In that section of the Rio Grande that today separates Texas from Coahuila, land grants weren’t of great importance during the Spanish period. The settlement and missions of San Juan Bautista del Río Grande — today’s Guerrero, Coahuila — enjoyed use of lands on both sides of the river without reference to legal title for much of the 18th century. As far as is known, only two grants on the left bank of the Rio Grande in what is now northern Webb County were made before the founding of Palafox (halfway between Laredo and San Juan Bautista Presidio) in 1810. In the 1810s, a handful of grants were made surrounding the new town, established as part of an effort to more fully settle the frontier, but only three have survived. For the most part, the region between the Rio Grande and the Medina River remained vacant until the 1830s.
Matters were similar in the El Paso region, which until the Mexican War belonged to New Mexico/Chihuahua. Grants to the towns in the Rio Grande Valley downstream from El Paso rested upon titles supposedly issued by the king of Spain in the mid-18th century. An original grant to Fray Joaquín de Hinojosa in 1692 covered the entire region but was vague as to its purpose. Until Mexican independence, farming and ranching took place within the bounds of the town tracts, approximately four leagues (18,000 acres) each. Land use to the north of these tracts was informal and, apparently, communal. Interestingly, although Ysleta, Socorro, and Senecú claimed lands under an unlocated Royal decree of 1751, there is no evidence at all of a grant to the town of El Paso del Norte, present-day Ciudad Juárez. It was only in 1820 that a legal matter came up in the area that led to the discovery of this fact. Throughout the Spanish colonial period, then, the western Rio Grande settlements developed without much thought to the legal character of their lands, and no thought was given at all to claiming the lands that today constitute northwestern Texas and the Panhandle.
In the lower Rio Grande valley, mat- ters were considerably different. José de Escandón’s colonizing efforts brought large numbers of settlers into a region of sparse water supplies and marginal lands. Large-scale farming in this area was limited by the difficulty of establishing gravity flow irrigation works on the Rio Grande. However, ranching, largely dependent on the river as a stable water supply, the need for common defense against Indian hostilities and the relatively large colonizing population combined to create greater pressures for secure titles. The granting of porciones, long narrow tracts of land encompassing from 5,000 to 12,000 acres, assured the valley settlers of access to river water on an equal basis. In all, some 200 porciones were surveyed in 1767.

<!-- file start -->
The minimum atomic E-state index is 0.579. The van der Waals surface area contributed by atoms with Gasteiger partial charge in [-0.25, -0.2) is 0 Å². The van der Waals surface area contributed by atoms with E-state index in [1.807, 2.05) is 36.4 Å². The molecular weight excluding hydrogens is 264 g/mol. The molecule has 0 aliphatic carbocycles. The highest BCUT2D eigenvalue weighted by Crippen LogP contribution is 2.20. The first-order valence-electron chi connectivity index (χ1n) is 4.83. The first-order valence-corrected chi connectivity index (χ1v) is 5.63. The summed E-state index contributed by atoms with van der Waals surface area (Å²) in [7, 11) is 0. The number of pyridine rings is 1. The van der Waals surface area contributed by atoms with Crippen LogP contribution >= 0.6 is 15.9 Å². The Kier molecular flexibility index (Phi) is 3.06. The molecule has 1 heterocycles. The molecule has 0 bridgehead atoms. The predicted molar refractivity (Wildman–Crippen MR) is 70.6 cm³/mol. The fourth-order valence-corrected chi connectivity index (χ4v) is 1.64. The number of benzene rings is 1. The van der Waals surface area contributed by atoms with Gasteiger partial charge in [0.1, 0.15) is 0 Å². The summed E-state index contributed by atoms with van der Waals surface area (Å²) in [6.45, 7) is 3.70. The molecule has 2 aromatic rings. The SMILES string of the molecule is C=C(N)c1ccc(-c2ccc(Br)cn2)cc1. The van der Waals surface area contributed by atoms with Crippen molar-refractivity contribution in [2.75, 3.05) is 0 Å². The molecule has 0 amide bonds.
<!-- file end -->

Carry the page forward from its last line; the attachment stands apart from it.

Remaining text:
Land occupation followed a natural and logical, if slow, pattern in the Valley. Between the distribution of porciones and the end of the 18th century, only eight grants were made north of the Rio Grande, all to the east of the established settlements except that of José Vázquez Borrego. These grants were huge — the smallest being more than 53,000 acres and the largest over 600,000 — both because there was limited competition for lands away from the river during the early years, and because the quality of the land was poor.
In the first decade of the nineteenth century Crown officials made another twenty grants, including land in all the counties later to form the triangle between Corpus Christi Bay, Laredo and Brownsville. These later grants, made after the introduction of limits on the amount of land one individual could obtain, were typically 17,000 to 18,000 acres in size, the two largest grants (101,000 and 78,000 acres, respectively) being made to families and not individuals. Yet here, too, the outbreak of the Mexican War of Independence brought a halt to territorial expansion and the granting of titles.